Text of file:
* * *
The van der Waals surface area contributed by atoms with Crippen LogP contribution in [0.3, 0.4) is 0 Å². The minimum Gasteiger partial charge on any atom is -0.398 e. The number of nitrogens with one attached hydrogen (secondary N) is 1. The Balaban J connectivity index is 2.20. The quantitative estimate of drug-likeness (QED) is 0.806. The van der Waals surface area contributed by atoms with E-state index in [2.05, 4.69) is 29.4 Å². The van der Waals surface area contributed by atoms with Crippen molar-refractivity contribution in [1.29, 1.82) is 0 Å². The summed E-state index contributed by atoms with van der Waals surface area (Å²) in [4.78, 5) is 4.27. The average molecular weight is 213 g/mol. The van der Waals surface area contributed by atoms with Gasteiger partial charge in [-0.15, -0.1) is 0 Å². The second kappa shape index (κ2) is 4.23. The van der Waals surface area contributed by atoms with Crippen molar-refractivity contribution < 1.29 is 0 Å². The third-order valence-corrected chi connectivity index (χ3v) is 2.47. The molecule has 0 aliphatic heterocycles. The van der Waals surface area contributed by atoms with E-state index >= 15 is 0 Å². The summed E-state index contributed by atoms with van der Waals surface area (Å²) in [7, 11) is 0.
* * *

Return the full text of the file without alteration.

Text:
The van der Waals surface area contributed by atoms with Crippen LogP contribution in [0.3, 0.4) is 0 Å². The minimum Gasteiger partial charge on any atom is -0.398 e. The number of nitrogens with one attached hydrogen (secondary N) is 1. The Balaban J connectivity index is 2.20. The quantitative estimate of drug-likeness (QED) is 0.806. The van der Waals surface area contributed by atoms with E-state index in [2.05, 4.69) is 29.4 Å². The van der Waals surface area contributed by atoms with Crippen molar-refractivity contribution in [1.29, 1.82) is 0 Å². The summed E-state index contributed by atoms with van der Waals surface area (Å²) in [4.78, 5) is 4.27. The average molecular weight is 213 g/mol. The van der Waals surface area contributed by atoms with Gasteiger partial charge in [-0.15, -0.1) is 0 Å². The second kappa shape index (κ2) is 4.23. The van der Waals surface area contributed by atoms with Crippen molar-refractivity contribution < 1.29 is 0 Å². The third-order valence-corrected chi connectivity index (χ3v) is 2.47. The molecule has 0 aliphatic heterocycles. The van der Waals surface area contributed by atoms with E-state index >= 15 is 0 Å². The summed E-state index contributed by atoms with van der Waals surface area (Å²) in [7, 11) is 0.